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Trump Family Will Now Pander To Its Supporters With A New ‘Patriotic’ Hotel Chain

This time, he’s steering clear of big cities to rename motels in red state towns.

Despite what many perceive to be Trump’s best efforts of using his station as president to bolster the bottom line of his private sector businesses, reports continue to circulate that his controversial presidency has devastated business at his high-end namesake hotels.

With business down, Trump Hotels has announced a new low-end brand that exists as a paradox. Despite the claim that their new chain “has nothing to do with politics,” according to Donald Trump Jr., the name of the brand, “American Idea,” suggests otherwise.


The brand, of which little is known, will roll out in small towns in Mississippi, a far cry from the cosmopolitan locales Trump Hotels has sought to occupy in the past. According to The New York Times, this will be Trump’s most brazen licensing cash grab yet, as the chain is expected to be little more than existing motels and limited-service properties with rebranded “pro-America” signage adorning them.

Intuition would dictate, despite Trump Jr.’s comment, that the strategic rollout of a patriotically named, budget-minded hotel in America’s most Republican and conservative areas is very much a melding of politics and business, as well as a thinly veiled attempt by Trump to use the presidency to market his business.

Not only is the move being called out as another instance of Trump conflating his roles as civil servant and businessman, but the brand is also the subject of mockery because, well, it sounds really, really tacky.

Considering that the actual owners (Trump’s only the name on the sign for many of “his” hotels) of the luxury properties continue to smart from the anti-Trump backlash that has manifested itself in depressed business, the owners of these small town lodges may want to proceed with caution, as developments in the Russia scandal could turn even the most Republican hotel guests off of Trump and his brands.

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via Douglas Muth / Flickr

Sin City is doing something good for its less fortunate citizens as well as those who've broken the law this month. The city of Las Vegas, Nevada will drop any parking ticket fines for those who make a donation to a local food bank.

A parking ticket can cost up to $100 in Las Vegas but the whole thing can be forgiven by bringing in non-perishable food items of equal or greater value to the Parking Services Offices at 500 S. Main Street through December 16.

The program is designed to help the less fortunate during the holidays.

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Communities

For more than 20 years. Sen. Susan Collins (R-ME) has served the citizens of Maine in the U.S. Senate. For most of that time, she has enjoyed a hard-fought reputation as a moderate Republican who methodically builds bridges and consensus in an era of political polarization. To millions of political observers, she exemplified the best of post-partisan leadership, finding a "third way" through the static of ideological tribalism.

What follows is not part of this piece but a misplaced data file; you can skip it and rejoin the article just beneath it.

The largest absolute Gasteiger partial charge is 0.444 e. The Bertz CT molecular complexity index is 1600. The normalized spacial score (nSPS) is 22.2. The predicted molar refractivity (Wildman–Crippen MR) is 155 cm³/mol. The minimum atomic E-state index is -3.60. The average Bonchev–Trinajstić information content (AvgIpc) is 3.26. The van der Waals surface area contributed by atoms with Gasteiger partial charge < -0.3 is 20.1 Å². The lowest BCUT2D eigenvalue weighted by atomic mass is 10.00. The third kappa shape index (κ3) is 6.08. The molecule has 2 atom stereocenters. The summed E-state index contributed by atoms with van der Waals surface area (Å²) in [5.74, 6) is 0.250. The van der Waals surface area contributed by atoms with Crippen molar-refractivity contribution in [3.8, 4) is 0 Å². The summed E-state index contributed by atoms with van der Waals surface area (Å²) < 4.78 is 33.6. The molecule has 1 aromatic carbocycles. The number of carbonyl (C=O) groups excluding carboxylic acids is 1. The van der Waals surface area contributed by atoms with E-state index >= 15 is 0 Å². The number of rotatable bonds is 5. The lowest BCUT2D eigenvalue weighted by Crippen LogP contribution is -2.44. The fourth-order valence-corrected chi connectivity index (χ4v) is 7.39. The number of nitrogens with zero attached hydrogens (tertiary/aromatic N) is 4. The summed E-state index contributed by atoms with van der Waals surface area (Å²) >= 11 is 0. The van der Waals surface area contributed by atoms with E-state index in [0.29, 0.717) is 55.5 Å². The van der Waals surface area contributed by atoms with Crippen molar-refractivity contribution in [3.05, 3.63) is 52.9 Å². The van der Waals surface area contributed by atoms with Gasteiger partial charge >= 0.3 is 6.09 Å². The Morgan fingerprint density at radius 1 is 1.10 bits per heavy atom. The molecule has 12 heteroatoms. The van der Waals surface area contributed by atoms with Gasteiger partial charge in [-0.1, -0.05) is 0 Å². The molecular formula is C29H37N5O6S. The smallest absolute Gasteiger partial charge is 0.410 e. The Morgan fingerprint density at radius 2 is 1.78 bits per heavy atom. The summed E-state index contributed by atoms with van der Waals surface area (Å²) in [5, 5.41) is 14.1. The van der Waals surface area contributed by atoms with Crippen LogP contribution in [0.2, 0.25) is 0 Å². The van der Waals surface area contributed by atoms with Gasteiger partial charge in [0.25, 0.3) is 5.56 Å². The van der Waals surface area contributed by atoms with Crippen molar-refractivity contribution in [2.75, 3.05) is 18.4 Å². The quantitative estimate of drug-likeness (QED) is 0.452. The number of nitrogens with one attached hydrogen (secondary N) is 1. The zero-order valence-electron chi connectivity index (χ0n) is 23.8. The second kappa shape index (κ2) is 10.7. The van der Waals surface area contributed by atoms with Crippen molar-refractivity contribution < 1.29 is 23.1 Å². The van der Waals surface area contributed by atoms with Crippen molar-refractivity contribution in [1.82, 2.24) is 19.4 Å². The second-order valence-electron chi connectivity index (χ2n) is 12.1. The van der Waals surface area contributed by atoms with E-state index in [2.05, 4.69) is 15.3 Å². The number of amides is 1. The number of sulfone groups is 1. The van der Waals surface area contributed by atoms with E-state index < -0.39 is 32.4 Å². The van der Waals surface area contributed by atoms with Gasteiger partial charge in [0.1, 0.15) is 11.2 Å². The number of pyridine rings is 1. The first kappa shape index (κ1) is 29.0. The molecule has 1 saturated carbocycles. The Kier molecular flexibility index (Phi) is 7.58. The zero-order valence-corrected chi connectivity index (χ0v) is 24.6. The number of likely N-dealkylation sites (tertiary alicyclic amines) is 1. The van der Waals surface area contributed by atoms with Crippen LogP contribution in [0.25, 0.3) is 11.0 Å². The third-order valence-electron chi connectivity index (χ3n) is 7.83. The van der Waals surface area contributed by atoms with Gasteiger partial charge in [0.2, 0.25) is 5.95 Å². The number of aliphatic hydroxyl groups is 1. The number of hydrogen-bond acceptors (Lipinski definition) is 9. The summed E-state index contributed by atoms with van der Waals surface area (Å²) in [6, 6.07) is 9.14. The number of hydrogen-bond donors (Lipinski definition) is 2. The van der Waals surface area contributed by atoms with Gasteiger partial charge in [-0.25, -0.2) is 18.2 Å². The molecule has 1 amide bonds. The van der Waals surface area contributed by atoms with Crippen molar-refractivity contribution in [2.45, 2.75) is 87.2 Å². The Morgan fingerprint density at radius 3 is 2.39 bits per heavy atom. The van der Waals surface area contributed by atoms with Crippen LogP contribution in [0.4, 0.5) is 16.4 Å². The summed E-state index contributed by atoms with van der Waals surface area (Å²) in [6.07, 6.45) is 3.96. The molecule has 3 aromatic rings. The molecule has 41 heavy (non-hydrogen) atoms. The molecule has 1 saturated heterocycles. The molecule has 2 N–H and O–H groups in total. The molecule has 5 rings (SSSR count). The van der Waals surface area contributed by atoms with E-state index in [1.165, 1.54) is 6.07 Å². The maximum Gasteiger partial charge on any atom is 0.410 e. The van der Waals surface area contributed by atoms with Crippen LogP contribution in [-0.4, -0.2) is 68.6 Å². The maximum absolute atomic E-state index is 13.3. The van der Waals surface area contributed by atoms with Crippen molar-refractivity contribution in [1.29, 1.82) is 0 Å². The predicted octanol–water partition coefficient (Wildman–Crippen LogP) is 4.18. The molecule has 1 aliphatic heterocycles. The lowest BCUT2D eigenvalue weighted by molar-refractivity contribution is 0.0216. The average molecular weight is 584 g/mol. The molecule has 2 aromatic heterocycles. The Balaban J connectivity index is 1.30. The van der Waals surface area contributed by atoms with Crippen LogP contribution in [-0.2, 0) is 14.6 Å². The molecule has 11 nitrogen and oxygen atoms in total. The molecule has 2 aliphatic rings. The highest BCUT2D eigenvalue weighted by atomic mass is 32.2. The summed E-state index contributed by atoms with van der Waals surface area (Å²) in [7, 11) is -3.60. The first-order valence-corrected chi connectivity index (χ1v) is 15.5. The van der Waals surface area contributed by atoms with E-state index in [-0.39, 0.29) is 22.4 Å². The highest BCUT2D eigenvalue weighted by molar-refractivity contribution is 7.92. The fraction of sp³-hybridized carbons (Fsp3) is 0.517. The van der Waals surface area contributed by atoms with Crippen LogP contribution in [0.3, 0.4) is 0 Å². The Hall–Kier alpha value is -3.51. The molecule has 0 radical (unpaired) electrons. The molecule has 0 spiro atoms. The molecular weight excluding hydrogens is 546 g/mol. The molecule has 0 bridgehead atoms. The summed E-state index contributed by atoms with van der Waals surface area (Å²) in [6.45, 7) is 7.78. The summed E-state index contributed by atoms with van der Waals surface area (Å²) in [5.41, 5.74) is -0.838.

However, all of that has changed since the election of Donald Trump in 2016. Voters in Maine, particularly those who lean left, have run out of patience with Collins and her seeming refusal to stand up to Trump. That frustration peaked with the nomination of Brett Kavanaugh to the Supreme Court.

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Politics
via Truthout.org / Flickr and Dimitri Rodriguez / Flickr

Bernie Sanders' presidential campaign looks to be getting a huge big shot in the arm after it's faced some difficulties over the past few weeks.

Alexandria Ocasio-Cortez, a leading voice in the Democratic parties progressive, Democratic Socialist wing, is expected to endorse Sanders' campaign at the "Bernie's Back" rally in Queens, New York this Saturday.

Fellow member of "the Squad," Ilhan Omar, endorsed him on Wednesday.

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Politics
Photo by HAL9001 on Unsplash

The U.K. is trying to reach its goal of net-zero emissions by 2050, but aviation may become the biggest source of greenhouse gas emissions in the U.K. by that same year. A new study commissioned by the Committee on Climate Change (CCC) and conducted at the Imperial College London says that in order for the U.K. to reach its target, aviation can only see a 25% increase, and they've got a very specific recommendation on how to fix it: Curb frequent flyer programs.

Currently, air travel accounts for 2% of global greenhouse gas emissions, however that number is projected to increase for several reasons. There's a growing demand for air travel, yet it's harder to decarbonize aviation. Electric cars are becoming more common. Electric planes, not so much. If things keep on going the way they are, flights in the U.K. should increase by 50%.

Nearly every airline in the world has a frequent flyer program. The programs offer perks, including free flights, if customers get a certain amount of points. According to the study, 70% of all flights from the U.K. are taken by 15% of the population, with many people taking additional (and arguably unnecessary) flights to "maintain their privileged traveler status."

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